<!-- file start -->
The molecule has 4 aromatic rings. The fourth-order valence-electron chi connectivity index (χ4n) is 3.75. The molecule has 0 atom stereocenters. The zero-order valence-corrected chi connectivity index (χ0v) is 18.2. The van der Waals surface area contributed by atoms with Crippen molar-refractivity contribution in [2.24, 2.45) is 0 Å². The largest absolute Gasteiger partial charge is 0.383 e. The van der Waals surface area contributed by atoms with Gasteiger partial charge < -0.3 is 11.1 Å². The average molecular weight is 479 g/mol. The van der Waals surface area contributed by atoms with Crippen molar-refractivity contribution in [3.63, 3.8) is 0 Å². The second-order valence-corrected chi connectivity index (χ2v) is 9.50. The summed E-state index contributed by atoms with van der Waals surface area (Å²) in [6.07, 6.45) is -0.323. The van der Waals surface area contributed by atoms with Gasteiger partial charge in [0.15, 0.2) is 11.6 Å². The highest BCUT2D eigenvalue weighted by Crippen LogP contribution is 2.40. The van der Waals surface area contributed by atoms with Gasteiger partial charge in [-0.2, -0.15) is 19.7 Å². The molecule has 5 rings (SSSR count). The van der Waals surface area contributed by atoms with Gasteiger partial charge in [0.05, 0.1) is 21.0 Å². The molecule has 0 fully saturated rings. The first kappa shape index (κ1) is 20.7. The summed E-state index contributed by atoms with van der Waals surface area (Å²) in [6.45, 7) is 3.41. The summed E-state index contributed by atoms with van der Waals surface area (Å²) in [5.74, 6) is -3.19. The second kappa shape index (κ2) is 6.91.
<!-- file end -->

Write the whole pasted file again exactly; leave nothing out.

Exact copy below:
The molecule has 4 aromatic rings. The fourth-order valence-electron chi connectivity index (χ4n) is 3.75. The molecule has 0 atom stereocenters. The zero-order valence-corrected chi connectivity index (χ0v) is 18.2. The van der Waals surface area contributed by atoms with Crippen molar-refractivity contribution in [2.24, 2.45) is 0 Å². The largest absolute Gasteiger partial charge is 0.383 e. The van der Waals surface area contributed by atoms with Gasteiger partial charge < -0.3 is 11.1 Å². The average molecular weight is 479 g/mol. The van der Waals surface area contributed by atoms with Crippen molar-refractivity contribution in [3.63, 3.8) is 0 Å². The second-order valence-corrected chi connectivity index (χ2v) is 9.50. The summed E-state index contributed by atoms with van der Waals surface area (Å²) in [6.07, 6.45) is -0.323. The van der Waals surface area contributed by atoms with Gasteiger partial charge in [0.15, 0.2) is 11.6 Å². The highest BCUT2D eigenvalue weighted by Crippen LogP contribution is 2.40. The van der Waals surface area contributed by atoms with Gasteiger partial charge in [-0.2, -0.15) is 19.7 Å². The molecule has 5 rings (SSSR count). The van der Waals surface area contributed by atoms with Gasteiger partial charge in [0.05, 0.1) is 21.0 Å². The molecule has 0 fully saturated rings. The first kappa shape index (κ1) is 20.7. The summed E-state index contributed by atoms with van der Waals surface area (Å²) in [6.45, 7) is 3.41. The summed E-state index contributed by atoms with van der Waals surface area (Å²) in [5.74, 6) is -3.19. The second kappa shape index (κ2) is 6.91.